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Thread: Polynominal

  1. #1
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    Polynominal

    Determine all polynominals $\displaystyle P(x)$ (real coeffitients of course) such that for arbitrary number $\displaystyle x$ there is:
    $\displaystyle P(x^{2})\times P(x^{3}) = (P(x))^{5}$
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  2. #2
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    Quote Originally Posted by Ununuquantium View Post
    Determine all polynominals $\displaystyle P(x)$ (real coeffitients of course) such that for arbitrary number $\displaystyle x$ there is:
    $\displaystyle P(x^{2})\times P(x^{3}) = (P(x))^{5}$
    Here is an partial solution. We shall determine all real polynomial $\displaystyle P(x)$ having real zeros that satisfy this.
    First $\displaystyle P(x)=C$ implies $\displaystyle C^2 = C \implies C=1\mbox{ or }C=0$.

    Now say $\displaystyle P(x)$ is non-constant so $\displaystyle P(x) = (x-a_1)(x-a_2)...(x-a_n)$. Where $\displaystyle a_i$ are not necessrily distinct. (Note $\displaystyle P(x)$ must be a monic polynomial. This is easily to see. Just expand LHS and RHS to the leading term).

    Thus,
    $\displaystyle (x^2-a_1)...(x^2-a_n)(x^3-a_1)...(x^3-a_n) = (x-a_1)^5...(x-a_n)^5$.

    Now here is the result that we need: The equation $\displaystyle x^3 - b = 0$ has complex zeros if and only if $\displaystyle b\not = 0$.

    Look at the LHS at the factors $\displaystyle x^3 - a_i$. These has complex zeros if $\displaystyle a_i\not = 0$. But if this is the case then the RHS cannot have the same zeros because it has only real solutions. A contradiction! Thus, $\displaystyle a_i = 0$ for all $\displaystyle 1\leq i \leq n$. And hence the only possibility is $\displaystyle P(x) = (x-0)(x-0)...(x-0) = x^n$.

    And this works because if $\displaystyle P(x)=x^n$ we have $\displaystyle (x^2)^n (x^3)^n = (x^n)^5$.

    Hence, $\displaystyle P(x) = 0\mbox{ or }1\mbox{ or }x^n$.
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  3. #3
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    I have some questions to this solution:

    1. I cannot see why $\displaystyle P(x)$ is monic polynominal - I mean I see that it must have first coefficient equal to 1, but I cannot see why it must have integer coefficients!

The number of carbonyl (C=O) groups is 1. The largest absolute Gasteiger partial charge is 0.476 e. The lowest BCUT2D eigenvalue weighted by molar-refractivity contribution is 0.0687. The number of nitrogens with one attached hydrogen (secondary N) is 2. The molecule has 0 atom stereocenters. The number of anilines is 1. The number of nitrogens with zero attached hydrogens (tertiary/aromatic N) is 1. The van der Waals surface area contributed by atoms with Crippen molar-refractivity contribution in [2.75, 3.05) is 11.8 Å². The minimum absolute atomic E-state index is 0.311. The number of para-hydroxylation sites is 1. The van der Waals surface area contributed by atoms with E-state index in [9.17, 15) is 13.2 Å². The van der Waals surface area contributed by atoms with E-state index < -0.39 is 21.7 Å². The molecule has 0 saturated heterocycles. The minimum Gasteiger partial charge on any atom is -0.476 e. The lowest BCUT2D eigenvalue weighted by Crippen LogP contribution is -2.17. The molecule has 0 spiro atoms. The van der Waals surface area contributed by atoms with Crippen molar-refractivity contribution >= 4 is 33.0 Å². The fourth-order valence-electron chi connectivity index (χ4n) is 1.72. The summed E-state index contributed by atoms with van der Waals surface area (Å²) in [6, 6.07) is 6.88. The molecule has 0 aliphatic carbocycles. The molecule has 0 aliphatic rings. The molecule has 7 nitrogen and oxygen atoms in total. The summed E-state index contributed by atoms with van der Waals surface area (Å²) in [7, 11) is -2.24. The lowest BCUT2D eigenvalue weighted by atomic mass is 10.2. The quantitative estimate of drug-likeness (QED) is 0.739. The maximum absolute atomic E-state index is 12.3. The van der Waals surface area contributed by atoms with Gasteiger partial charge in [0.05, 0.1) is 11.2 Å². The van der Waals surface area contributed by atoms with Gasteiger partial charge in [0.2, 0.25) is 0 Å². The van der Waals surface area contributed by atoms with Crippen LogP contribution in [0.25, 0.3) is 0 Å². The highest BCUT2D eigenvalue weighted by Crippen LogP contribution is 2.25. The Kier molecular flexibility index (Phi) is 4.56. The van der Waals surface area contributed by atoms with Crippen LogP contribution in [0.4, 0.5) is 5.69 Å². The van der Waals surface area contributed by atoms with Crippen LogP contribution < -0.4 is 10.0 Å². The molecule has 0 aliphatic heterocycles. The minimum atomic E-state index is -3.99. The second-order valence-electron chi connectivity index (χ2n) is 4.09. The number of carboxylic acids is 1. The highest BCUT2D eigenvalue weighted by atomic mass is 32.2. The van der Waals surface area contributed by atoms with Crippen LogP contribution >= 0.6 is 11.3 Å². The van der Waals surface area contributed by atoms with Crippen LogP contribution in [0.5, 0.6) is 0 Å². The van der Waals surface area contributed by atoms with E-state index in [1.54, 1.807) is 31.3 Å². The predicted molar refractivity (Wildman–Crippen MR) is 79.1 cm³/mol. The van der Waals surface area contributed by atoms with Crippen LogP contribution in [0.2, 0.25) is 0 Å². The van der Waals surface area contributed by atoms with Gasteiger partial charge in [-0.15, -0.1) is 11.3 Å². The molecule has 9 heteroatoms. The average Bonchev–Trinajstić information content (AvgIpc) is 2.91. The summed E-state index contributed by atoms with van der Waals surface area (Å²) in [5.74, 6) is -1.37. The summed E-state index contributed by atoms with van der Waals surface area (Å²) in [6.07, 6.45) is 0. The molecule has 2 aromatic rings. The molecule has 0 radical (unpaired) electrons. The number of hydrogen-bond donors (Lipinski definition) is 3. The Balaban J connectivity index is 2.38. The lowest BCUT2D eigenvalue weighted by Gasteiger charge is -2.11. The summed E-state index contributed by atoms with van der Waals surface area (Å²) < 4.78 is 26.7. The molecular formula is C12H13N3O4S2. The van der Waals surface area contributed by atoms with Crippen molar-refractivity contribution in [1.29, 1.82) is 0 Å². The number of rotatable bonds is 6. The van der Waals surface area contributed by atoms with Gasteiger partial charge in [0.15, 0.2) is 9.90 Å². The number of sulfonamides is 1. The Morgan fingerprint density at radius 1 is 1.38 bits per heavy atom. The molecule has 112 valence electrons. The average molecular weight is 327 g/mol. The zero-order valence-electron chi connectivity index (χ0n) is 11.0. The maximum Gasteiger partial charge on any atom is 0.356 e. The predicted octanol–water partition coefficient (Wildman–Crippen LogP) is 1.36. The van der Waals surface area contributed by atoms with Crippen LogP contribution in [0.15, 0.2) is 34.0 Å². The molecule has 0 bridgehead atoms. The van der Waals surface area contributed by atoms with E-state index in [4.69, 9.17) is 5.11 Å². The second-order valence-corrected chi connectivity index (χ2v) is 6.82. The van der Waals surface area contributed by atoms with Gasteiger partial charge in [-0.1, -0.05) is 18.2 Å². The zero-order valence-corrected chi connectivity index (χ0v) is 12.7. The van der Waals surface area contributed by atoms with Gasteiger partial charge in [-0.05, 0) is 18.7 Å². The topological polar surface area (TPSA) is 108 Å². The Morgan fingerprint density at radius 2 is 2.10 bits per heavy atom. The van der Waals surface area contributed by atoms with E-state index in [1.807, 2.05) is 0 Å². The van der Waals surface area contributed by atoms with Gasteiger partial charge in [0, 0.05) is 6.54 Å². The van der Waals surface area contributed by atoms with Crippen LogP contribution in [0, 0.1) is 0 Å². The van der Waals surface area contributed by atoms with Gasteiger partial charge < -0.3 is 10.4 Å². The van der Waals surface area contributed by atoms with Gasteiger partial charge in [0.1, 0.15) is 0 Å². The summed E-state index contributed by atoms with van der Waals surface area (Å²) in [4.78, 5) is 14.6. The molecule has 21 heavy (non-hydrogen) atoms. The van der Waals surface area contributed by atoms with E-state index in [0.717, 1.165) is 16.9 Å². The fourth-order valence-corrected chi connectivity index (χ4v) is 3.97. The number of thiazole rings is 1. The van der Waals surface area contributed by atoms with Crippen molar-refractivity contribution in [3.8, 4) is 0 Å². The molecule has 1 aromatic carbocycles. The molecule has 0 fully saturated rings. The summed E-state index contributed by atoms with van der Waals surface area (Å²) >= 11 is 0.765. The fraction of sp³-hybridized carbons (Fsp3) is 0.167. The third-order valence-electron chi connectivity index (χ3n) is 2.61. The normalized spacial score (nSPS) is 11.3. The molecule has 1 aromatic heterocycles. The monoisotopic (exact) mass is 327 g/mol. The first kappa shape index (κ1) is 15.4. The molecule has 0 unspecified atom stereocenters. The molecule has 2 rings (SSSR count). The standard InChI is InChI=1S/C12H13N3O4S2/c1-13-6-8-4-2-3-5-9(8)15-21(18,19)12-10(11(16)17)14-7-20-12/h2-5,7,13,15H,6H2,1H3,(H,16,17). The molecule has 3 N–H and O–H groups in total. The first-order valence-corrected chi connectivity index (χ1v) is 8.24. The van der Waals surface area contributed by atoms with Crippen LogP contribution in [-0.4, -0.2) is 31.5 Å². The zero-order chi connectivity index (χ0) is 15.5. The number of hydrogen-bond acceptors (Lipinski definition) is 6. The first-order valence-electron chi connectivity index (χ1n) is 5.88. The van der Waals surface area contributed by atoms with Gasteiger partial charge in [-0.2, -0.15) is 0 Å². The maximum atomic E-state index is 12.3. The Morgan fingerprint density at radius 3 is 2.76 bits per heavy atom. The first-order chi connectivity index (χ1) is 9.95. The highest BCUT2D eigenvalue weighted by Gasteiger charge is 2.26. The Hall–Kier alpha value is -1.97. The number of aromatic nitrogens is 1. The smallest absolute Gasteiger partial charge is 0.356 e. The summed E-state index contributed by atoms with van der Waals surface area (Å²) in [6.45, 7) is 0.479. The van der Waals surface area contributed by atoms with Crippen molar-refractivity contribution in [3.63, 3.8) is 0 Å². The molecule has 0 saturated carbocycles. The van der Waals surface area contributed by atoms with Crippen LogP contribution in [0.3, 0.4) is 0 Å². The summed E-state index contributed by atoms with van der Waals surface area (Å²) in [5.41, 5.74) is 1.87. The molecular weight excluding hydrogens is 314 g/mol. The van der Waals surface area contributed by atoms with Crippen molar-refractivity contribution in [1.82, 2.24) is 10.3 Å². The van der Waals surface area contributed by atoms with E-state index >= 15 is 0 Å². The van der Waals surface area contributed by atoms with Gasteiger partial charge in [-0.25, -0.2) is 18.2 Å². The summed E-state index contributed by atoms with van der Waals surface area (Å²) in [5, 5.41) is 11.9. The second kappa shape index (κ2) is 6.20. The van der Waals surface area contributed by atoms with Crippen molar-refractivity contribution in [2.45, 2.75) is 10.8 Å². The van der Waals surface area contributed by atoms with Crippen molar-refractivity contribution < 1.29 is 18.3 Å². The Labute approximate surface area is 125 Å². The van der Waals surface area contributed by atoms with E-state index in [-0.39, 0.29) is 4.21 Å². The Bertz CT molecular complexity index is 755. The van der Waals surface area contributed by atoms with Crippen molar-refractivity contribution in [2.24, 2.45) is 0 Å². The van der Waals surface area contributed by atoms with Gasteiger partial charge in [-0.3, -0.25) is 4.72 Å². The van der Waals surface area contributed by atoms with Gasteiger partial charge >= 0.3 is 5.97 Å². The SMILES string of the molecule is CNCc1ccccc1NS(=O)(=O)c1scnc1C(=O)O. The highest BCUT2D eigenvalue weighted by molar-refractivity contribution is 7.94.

2. I do not understand that $\displaystyle x^{3}-b$ have complex zeros when $\displaystyle b$ is not equal to $\displaystyle 0$.

    3. I do not understand why you mean that RHS has got only real zeros! - It has when $\displaystyle P(x)$ is monic??(why??) For example $\displaystyle x^{2}+x+1$ is monic polynominal - but is does not have real solution. That is why you cannot say that $\displaystyle a_{i}$ are ALL real zeros of $\displaystyle P(x)$

    4. Why do you say that it is only a partial solution - maybe I did not said the $\displaystyle x$ is not real? So I am sorry, $\displaystyle x$ is REAL.

    --------
    Mayby someone has another solution??
    Last edited by Ununuquantium; Oct 19th 2007 at 09:50 AM. Reason: latex
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  4. #4
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    Quote Originally Posted by Ununuquantium View Post
    1. I cannot see why $\displaystyle P(x)$ is monic polynominal - I mean I see that it must have first coefficient equal to 1, but I cannot see why it must have integer coefficients!
    The word "monic" means the first coefficient is 1 it does not say anything about the other coefficients.

    Note: I made a mistake, I should have been more careful. If the first coefficient is $\displaystyle A$ then this equality leads to $\displaystyle (Ax^2+...)(Ax^3+....)=(A^5x^5+....) \implies (A^2x^5+...)=(A^5x^5+...)$. Thus, $\displaystyle A^2 = A^5 \implies A^2(A^3-1)=0$. We omit the solution $\displaystyle A=0$ because we are working with a polynomial of non-zero coefficient. Thus, $\displaystyle A^3 - 1 = 0$ and hence $\displaystyle A=1,\zeta , \zeta^2$ where $\displaystyle \zeta$ is the 3rd-root of unity.
    Hence the first coeffcient can be $\displaystyle 1,\zeta , \zeta^2$. But once you factor that coefficient you have a monic polynomial (the coefficients are not necessarily integers).